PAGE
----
Let’s face it: as a leader and a communicator, you want to influence others.
It’s hard to influence others if they don’t listen to you.
Last week’s post asked Why Is Effective Communication So Difficult?
The answer boils down to a lack of alignment between the three critical elements of communication:
The post shared the giant mistake communicators make: assuming that what you mean is what gets heard. This is known as projection bias: where you unconsciously assume that others share your current thoughts and feelings.
That’s the problem.
So what’s the best way towards the solution?
Begin With Giving the Big Picture.
Do you like it when someone starts a meeting with “The reason for this meeting is…”?
Do you love it when an email has a clear subject line and begins with “The purpose for this email is…”?
Do you appreciate it when someone calls you and says “Hi-I’m calling to talk to you about…”?
Of course you do. We all love receiving the Big Picture first.
Why? Here are three powerful reasons:
It creates comfort.
Confusion is anxiety producing: mentally (high alert brain waves) and physiologically (stress hormones activated). When you know the Big Picture, you can relax. You don’t have to be on the lookout for surprise threats about to jump out at you.
It clarifies meaning.
Giving the Big Picture first answers the unspoken question: what’s this all about? People are meaning-craving creatures. Our brains are wired to search the landscape of our day constantly asking two questions:
- What does this mean?
- What should I do?
If we give the Big Picture first, people already have the meaning. Energy is now freed up to focus on what to do with the meaning, rather than spent on figuring it out.
It gives context.
When we know the Big Picture, we know what’s being included in the frame of discussion, and (as importantly) what’s to be left out. Like having a good map, clear context helps us to orient and navigate much more quickly. We can spend our time going where we want to go, rather than wondering where to go in the first place.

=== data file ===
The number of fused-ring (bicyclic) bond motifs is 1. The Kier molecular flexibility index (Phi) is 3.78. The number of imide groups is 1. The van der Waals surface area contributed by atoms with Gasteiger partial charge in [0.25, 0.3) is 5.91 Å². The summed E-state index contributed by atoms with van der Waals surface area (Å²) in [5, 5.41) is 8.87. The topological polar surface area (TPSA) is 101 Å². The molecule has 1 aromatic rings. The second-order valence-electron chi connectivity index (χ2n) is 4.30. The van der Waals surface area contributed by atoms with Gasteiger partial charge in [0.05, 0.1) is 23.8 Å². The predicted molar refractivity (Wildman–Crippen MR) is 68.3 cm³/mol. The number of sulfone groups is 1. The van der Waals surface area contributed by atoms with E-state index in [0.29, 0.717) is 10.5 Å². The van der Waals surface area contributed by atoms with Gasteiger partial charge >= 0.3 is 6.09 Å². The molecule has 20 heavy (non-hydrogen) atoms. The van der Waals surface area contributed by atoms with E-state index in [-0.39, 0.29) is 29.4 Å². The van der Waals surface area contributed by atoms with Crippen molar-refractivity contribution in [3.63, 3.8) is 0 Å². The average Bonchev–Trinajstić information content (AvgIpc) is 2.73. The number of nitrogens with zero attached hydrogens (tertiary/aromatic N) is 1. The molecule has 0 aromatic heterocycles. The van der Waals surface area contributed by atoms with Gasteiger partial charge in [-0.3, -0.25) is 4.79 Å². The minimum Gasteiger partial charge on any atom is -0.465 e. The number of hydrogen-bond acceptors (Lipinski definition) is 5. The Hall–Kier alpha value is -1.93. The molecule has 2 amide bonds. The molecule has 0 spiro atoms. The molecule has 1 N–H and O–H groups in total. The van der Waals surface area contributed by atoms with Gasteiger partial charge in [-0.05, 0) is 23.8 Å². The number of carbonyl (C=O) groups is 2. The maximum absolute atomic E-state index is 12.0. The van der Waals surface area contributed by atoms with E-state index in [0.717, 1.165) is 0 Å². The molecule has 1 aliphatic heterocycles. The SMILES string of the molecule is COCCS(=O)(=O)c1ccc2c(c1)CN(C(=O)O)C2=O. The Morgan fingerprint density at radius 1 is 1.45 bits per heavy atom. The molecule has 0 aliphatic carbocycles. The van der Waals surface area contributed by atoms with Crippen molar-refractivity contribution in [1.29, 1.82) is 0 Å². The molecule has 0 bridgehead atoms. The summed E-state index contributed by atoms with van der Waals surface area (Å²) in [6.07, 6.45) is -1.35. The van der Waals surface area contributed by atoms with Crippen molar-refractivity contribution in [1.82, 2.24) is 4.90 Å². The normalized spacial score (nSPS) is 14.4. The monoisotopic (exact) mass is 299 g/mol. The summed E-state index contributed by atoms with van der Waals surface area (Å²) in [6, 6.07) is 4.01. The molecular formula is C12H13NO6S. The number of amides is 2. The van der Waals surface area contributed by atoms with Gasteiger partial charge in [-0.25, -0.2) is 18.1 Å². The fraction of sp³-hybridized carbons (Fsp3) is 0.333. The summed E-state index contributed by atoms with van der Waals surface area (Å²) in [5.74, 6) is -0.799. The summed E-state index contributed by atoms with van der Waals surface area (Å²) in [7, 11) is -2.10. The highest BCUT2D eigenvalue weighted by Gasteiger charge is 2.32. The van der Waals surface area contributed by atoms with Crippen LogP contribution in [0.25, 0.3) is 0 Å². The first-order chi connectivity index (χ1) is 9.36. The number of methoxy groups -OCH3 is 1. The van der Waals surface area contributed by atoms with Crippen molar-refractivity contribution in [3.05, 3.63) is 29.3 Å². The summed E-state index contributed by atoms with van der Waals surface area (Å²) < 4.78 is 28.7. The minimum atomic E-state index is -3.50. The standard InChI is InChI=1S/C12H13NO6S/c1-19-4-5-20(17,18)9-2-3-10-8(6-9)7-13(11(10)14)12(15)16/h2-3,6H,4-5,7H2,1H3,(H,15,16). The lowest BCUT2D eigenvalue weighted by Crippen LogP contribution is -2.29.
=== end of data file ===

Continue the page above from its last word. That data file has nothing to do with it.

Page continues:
(A watch-out when giving the Big Picture first is that the picture may be too broad, in which case it’s best to immediately give enough supporting details to provide clear context.)
Since we all love receiving the Big Picture first, how come we don’t start every communication by giving what we love to receive? Three reasons:
1. It’s clear in our own mind–it must be clear for everyone else.
(It’s not: see projection bias.)
2. We’ll feel that we’re repeating ourselves.
You may be repeating what was shared a day or a week ago on an agenda document, but what makes you think people need to hear (or read) something only once to remember it? Encoding explores the science of memory. In a nutshell: forgetting happens. A lot. If it’s already been said, think of sharing the Big Picture as a friendly reminder.
3. We don’t want to come off sounding condescending.
It may feel that you’re being patronizing, but the proof is in the result. Check in with the people you’re communicating with. Ask them if they think that your giving the Big Picture upfront induces a “You treat me like I’m stupid” response.
It’s doubtful. More likely, they’ll be incredibly appreciative of your efforts toward clarity.
It’s clear to me. I don’t want to repeat myself. I don’t want to seem condescending.
Do you notice the common thread?
They all focus on the sender. They have nothing to do with how communication is received.
When it comes to effective leadership and effective communication, Rule #1 is the same:
It’s not about you. It’s about them.
Start with the Big Picture first.
What successes/failures have you had with sharing/not sharing the Big Picture first? Join the conversation by leaving a comment below.